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Customer reviews

4.7 out of 5 stars
37


on 24 January 2014
Enjoyable easy read but not really much of a ghost story. Nothing much seemed to happen but I don't think it was meant to. Will definitely read something else by this author.
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on 15 April 2015
Wonderful. So sad there will be no more
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on 29 April 2016
Great read but be aware this is the same story as The Ghost in the Electric Blue Suit!
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on 25 October 2015
A great ghost story.
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on 31 December 2014
Well written. Superb evocation of the time. Really enjoyed it.
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on 21 June 2013
Graham Joyce has yet again taken a seemingly ordinary story and sprinkled it with his special brand of magic. Set in the hot summer of 1976, it tells the story of a young student working the summer in a Skegness holiday camp. Joyce beautifully evokes not only the feel of that long hot summer but also the tribulations and dilemmas of the youthful protagonist. In typical Joyce style, things aren't all they seem, encounters with damsels in distress and The National Front are only the tip of the iceberg. If you are already a fan of the authornthen you certainly won't be disappointed, if you are new to his work then welcome to the wonderful world of Graham Joyce.
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on 19 July 2013
The Year of The Ladybird is another winner from top British author, Graham Joyce. Few possess Joyce's ability to lay down swathes of tightly controlled yet gloriously stylish narrative, sentences that perfectly conjure the emotions of characters who, whatever the book, always appear unerringly real. The sort of people we meet every day of the week.

The story is slight but wonderful in its ability to evoke the swelteringly hot summer of '76. As a slice of political and social history, it's invaluable. But the way in which Joyce is able to weave a tapestry of subtle nostalgia, grim sentiment and magical realism using everyday settings and landscapes is equally amazing. The thing is, his books are always easy to read. They're working class; they're about you and me. I've been reading his novels since Dark Sister, and rarely if ever do you have to spend much time thinking about what he is trying to get across. Joyce possesses an uncanny ability to write about mundane, prosaic subjects that suck you in with deceptively simple but beautifully elegant writing.

Take the narrator of this fine tale. It's a simple enough memoir: a student's summer job at a holiday camp in 1976 (just at the point that these things were losing their appeal in the face of competition from foreign package holidays). Joyce teases the reader with colourful observations and lively characters whose authenticity make them come storming off the page and straight into our hearts. It's easy to get caught up in the simple day-to-day camp activities he describes so well; but this is just a foundation for a deeper coming-of-age tale, with some genuinely eerie supernatural manifestations thrown in for good mesaure. Apparently the book is loosely based on the author's own past experiences, and it shows.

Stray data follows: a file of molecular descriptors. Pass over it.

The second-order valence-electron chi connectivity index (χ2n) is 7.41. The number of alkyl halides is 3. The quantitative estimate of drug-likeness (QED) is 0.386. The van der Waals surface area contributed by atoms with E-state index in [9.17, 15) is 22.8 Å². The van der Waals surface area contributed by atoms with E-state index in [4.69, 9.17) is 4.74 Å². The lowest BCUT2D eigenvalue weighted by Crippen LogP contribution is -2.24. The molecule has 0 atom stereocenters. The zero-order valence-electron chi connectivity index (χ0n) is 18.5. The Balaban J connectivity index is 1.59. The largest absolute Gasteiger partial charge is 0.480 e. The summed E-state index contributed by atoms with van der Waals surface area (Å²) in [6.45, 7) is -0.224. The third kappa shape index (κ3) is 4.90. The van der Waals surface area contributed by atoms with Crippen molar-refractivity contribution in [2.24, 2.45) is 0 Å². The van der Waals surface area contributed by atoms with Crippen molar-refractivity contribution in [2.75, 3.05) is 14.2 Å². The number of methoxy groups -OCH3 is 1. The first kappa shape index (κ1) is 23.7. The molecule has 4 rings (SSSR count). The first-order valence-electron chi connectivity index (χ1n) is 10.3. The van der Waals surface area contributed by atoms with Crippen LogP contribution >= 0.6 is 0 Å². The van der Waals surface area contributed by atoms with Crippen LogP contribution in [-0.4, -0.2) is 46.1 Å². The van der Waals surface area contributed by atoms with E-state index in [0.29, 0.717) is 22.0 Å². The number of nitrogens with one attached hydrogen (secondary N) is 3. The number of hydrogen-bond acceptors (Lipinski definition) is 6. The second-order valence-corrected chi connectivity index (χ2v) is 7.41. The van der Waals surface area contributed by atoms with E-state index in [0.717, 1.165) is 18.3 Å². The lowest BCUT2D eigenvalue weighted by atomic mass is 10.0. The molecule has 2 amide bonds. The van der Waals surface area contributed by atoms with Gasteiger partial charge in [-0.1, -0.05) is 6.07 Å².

If you want a quick, beautifully observed and down-to-earth read with poignant, witty and occasionally scary moments thrown in, there are few better than Graham Joyce to supply the goods. Unreservedly recommended!
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on 24 June 2013
Having read all of Graham Joyce's novels I find it hard to credit that his books are never, ever 'samey'. Instead each one is imbued with a different emotional aftertaste and with 'The Year of the Ladybird' he excels once again in capturing those balmy days of that long hot summer.
Anyone who remembers the summer of 1976, recalls that seemingly endless time when each day started and ended with cloudless skies, rocketing temperatures, drought warnings and hosepipe bans. It was a magical year and Graham Joyce captures the essence of it in this work, together with sinister overtones of forgotten memories, a recession and the National Front.
As usual his descriptive prose is sublime and his characterisation unparalleled. The protagonist is a student working in a holiday camp in Skegness, despite his mother and stepfather's grave misgivings. As always in a Graham Joyce book, nothing is quite as it seems however, who is the man in the blue suit carrying a length of rope and who is the small boy with him? The front cover proclaims 'The Year of the Ladybird' - A Ghost Story, it is all that and much, much more.
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on 8 July 2015
AA++
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on 9 October 2015
Good read.
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